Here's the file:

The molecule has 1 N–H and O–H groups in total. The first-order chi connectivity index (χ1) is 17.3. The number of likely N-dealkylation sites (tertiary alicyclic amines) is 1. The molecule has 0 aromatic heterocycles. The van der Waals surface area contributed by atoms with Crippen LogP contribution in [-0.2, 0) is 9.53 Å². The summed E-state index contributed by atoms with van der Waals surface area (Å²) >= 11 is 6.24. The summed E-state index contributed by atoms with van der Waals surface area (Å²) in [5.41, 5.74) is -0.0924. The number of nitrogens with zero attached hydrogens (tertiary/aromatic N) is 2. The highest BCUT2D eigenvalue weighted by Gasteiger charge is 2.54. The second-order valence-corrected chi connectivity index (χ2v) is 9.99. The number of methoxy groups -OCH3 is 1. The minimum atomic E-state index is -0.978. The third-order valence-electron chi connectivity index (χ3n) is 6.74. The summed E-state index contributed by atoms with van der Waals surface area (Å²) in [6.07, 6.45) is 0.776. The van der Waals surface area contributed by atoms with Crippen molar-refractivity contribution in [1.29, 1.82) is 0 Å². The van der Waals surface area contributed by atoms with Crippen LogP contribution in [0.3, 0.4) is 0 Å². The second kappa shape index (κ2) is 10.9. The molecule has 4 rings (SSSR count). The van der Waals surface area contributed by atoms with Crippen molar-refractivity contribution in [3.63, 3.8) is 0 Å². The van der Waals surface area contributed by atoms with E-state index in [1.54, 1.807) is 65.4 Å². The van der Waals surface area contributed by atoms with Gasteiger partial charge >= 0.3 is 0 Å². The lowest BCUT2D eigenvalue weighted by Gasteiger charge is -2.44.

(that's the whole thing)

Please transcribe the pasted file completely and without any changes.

The molecule has 1 N–H and O–H groups in total. The first-order chi connectivity index (χ1) is 17.3. The number of likely N-dealkylation sites (tertiary alicyclic amines) is 1. The molecule has 0 aromatic heterocycles. The van der Waals surface area contributed by atoms with Crippen LogP contribution in [-0.2, 0) is 9.53 Å². The summed E-state index contributed by atoms with van der Waals surface area (Å²) >= 11 is 6.24. The summed E-state index contributed by atoms with van der Waals surface area (Å²) in [5.41, 5.74) is -0.0924. The number of nitrogens with zero attached hydrogens (tertiary/aromatic N) is 2. The highest BCUT2D eigenvalue weighted by Gasteiger charge is 2.54. The second-order valence-corrected chi connectivity index (χ2v) is 9.99. The number of methoxy groups -OCH3 is 1. The minimum atomic E-state index is -0.978. The third-order valence-electron chi connectivity index (χ3n) is 6.74. The summed E-state index contributed by atoms with van der Waals surface area (Å²) in [6.07, 6.45) is 0.776. The van der Waals surface area contributed by atoms with Crippen molar-refractivity contribution in [1.29, 1.82) is 0 Å². The van der Waals surface area contributed by atoms with Crippen LogP contribution in [0.3, 0.4) is 0 Å². The second kappa shape index (κ2) is 10.9. The molecule has 4 rings (SSSR count). The van der Waals surface area contributed by atoms with Crippen molar-refractivity contribution in [3.63, 3.8) is 0 Å². The van der Waals surface area contributed by atoms with E-state index in [1.54, 1.807) is 65.4 Å². The van der Waals surface area contributed by atoms with Gasteiger partial charge >= 0.3 is 0 Å². The lowest BCUT2D eigenvalue weighted by Gasteiger charge is -2.44.